And — she went trudging through the ivy, and then her eyes just got so wide, and she pointed out this melon that was bigger than her head, and then all the kids ran over there and rushed around her, and one of the kids was like, “Hey, why is there a sticker on this?”
And I was like, “That is also why I say do not throw your stickers in the ivy. Put them in the trash can. It ruins nature when you do this.”
And Riley carried that melon around with her all day, and she was so proud. And Riley knew she didn’t grow a melon in seven days, but she also knew that she did, and it’s a weird place, but it’s not just a place that kids can get to. It’s anything. Art can get us to that place. She was right in that place in the middle, that place which you could call art or fiction. I’m going to call it wonder. It’s what Coleridge called the willing suspension of disbelief or poetic faith, for those moments where a story, no matter how strange, has some semblance of the truth, and then you’re able to believe it. It’s not just kids who can get there. Adults can too, and we get there when we read. It’s why in two days, people will be descending on Dublin to take the walking tour of Bloomsday and see everything that happened in “Ulysses,” even though none of that happened.
Or people go to London and they visit Baker Street to see Sherlock Holmes’ apartment, even though 221B is just a number that was painted on a building that never actually had that address. We know these characters aren’t real, but we have real feelings about them, and we’re able to do that. We know these characters aren’t real, and yet we also know that they are.
Kids can get there a lot more easily than adults can, and that’s why I love writing for kids. I think kids are the best audience for serious literary fiction. When I was a kid, I was obsessed with secret door novels, things like “Narnia,” where you would open a wardrobe and go through to a magical land. And I was convinced that secret doors really did exist and I would look for them and try to go through them. I wanted to live and cross over into that fictional world, which is — I would always just open people’s closet doors. I would just go through my mom’s boyfriend’s closet, and there was not a secret magical land there. There was some other weird stuff that I think my mom should know about. And I was happy to tell her all about it.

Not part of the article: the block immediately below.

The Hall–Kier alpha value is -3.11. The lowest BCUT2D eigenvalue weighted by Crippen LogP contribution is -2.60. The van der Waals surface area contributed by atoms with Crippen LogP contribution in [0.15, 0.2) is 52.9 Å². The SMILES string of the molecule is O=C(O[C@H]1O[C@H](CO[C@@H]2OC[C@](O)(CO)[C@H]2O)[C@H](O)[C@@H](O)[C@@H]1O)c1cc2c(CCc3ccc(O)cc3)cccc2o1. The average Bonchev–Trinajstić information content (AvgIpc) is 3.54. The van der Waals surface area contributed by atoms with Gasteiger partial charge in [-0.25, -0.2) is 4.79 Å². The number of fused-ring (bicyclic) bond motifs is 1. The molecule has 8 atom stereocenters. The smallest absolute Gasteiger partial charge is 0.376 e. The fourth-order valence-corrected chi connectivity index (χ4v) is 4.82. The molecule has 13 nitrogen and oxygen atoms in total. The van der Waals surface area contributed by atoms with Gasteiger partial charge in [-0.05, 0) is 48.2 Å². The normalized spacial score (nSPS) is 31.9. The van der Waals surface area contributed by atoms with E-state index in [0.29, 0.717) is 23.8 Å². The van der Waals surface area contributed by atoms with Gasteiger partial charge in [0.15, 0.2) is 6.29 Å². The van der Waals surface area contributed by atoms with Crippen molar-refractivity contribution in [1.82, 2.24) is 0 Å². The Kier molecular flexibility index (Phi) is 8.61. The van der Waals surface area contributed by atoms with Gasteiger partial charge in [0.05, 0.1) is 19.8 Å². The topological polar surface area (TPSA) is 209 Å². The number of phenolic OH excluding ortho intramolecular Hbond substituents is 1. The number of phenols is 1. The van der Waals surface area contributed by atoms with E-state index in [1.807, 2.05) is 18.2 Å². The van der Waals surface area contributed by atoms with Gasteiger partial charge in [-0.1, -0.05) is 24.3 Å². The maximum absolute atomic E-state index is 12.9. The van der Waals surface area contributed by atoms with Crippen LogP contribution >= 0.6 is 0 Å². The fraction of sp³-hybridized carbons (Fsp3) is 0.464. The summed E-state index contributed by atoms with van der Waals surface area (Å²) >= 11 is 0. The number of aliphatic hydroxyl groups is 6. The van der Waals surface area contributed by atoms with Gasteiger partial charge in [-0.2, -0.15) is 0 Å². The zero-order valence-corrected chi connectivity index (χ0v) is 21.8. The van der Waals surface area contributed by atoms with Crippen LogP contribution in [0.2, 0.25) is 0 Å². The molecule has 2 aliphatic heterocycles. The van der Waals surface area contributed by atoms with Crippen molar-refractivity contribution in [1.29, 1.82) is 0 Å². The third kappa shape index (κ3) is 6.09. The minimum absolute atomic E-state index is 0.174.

After college, my first job was working behind one of these secret doors. This is a place called 826 Valencia. It’s at 826 Valencia Street in the Mission in San Francisco, and when I worked there, there was a publishing company headquartered there called McSweeney’s, a nonprofit writing center called 826 Valencia, but then the front of it was a strange shop. You see, this place was zoned retail, and in San Francisco, they were not going to give us a variance, and so the writer who founded it, a writer named Dave Eggers, to come into compliance with code, he said, “Fine, I’m just going to build a pirate supply store.” And that’s what he did. And it’s beautiful. It’s all wood. There’s drawers you can pull out and get citrus so you don’t get scurvy. They have eyepatches in lots of colors, because when it’s springtime, pirates want to go wild. You don’t know. Black is boring. Pastel.
Or eyes, also in lots of colors, just glass eyes, depending on how you want to deal with that situation. And the store, strangely, people came to them and bought things, and they ended up paying the rent for our tutoring center, which was behind it, but to me, more important was the fact that I think the quality of work you do, kids would come and get instruction in writing, and when you have to walk this weird, liminal, fictional space like this to go do your writing, it’s going to affect the kind of work that you make. It’s a secret door that you can walk through.
So I ran the 826 in Los Angeles, and it was my job to build the store down there. So we have The Echo Park Time Travel Mart. That’s our motto: “Whenever you are, we’re already then.” And it’s on Sunset Boulevard in Los Angeles. Our friendly staff is ready to help you. They’re from all eras, including just the 1980s, that guy on the end, he’s from the very recent past. There’s our Employees of the Month, including Genghis Khan, Charles Dickens. Some great people have come up through our ranks.